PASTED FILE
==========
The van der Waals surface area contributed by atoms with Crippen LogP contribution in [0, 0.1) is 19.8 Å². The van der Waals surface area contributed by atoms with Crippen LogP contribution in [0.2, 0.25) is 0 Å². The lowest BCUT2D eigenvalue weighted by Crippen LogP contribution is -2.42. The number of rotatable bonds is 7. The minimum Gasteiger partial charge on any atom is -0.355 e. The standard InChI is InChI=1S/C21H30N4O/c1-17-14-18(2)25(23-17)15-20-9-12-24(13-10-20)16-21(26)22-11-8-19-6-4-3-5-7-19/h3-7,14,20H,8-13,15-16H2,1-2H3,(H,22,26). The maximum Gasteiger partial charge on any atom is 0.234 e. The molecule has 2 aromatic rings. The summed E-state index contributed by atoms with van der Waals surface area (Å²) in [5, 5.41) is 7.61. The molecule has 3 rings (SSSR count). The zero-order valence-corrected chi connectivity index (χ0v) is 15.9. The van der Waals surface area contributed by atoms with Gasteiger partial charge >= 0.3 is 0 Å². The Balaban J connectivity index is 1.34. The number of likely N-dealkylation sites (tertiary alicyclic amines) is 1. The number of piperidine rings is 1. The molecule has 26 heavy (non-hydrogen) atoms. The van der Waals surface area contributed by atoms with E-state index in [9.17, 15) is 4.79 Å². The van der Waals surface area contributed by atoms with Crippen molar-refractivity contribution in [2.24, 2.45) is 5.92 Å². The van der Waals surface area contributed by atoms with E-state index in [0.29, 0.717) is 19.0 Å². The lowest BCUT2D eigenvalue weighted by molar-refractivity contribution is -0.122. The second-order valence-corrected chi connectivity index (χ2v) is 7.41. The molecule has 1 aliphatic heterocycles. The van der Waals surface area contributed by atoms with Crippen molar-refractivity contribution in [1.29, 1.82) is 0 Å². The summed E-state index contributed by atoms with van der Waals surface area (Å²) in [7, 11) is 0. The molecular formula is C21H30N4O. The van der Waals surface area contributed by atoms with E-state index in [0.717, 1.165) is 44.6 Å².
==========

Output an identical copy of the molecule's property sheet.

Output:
The van der Waals surface area contributed by atoms with Crippen LogP contribution in [0, 0.1) is 19.8 Å². The van der Waals surface area contributed by atoms with Crippen LogP contribution in [0.2, 0.25) is 0 Å². The lowest BCUT2D eigenvalue weighted by Crippen LogP contribution is -2.42. The number of rotatable bonds is 7. The minimum Gasteiger partial charge on any atom is -0.355 e. The standard InChI is InChI=1S/C21H30N4O/c1-17-14-18(2)25(23-17)15-20-9-12-24(13-10-20)16-21(26)22-11-8-19-6-4-3-5-7-19/h3-7,14,20H,8-13,15-16H2,1-2H3,(H,22,26). The maximum Gasteiger partial charge on any atom is 0.234 e. The molecule has 2 aromatic rings. The summed E-state index contributed by atoms with van der Waals surface area (Å²) in [5, 5.41) is 7.61. The molecule has 3 rings (SSSR count). The zero-order valence-corrected chi connectivity index (χ0v) is 15.9. The van der Waals surface area contributed by atoms with Gasteiger partial charge >= 0.3 is 0 Å². The Balaban J connectivity index is 1.34. The number of likely N-dealkylation sites (tertiary alicyclic amines) is 1. The number of piperidine rings is 1. The molecule has 26 heavy (non-hydrogen) atoms. The van der Waals surface area contributed by atoms with E-state index in [9.17, 15) is 4.79 Å². The van der Waals surface area contributed by atoms with Crippen molar-refractivity contribution in [2.24, 2.45) is 5.92 Å². The van der Waals surface area contributed by atoms with E-state index in [0.29, 0.717) is 19.0 Å². The lowest BCUT2D eigenvalue weighted by molar-refractivity contribution is -0.122. The second-order valence-corrected chi connectivity index (χ2v) is 7.41. The molecule has 1 aliphatic heterocycles. The van der Waals surface area contributed by atoms with Crippen molar-refractivity contribution in [1.29, 1.82) is 0 Å². The summed E-state index contributed by atoms with van der Waals surface area (Å²) in [7, 11) is 0. The molecular formula is C21H30N4O. The van der Waals surface area contributed by atoms with E-state index in [0.717, 1.165) is 44.6 Å².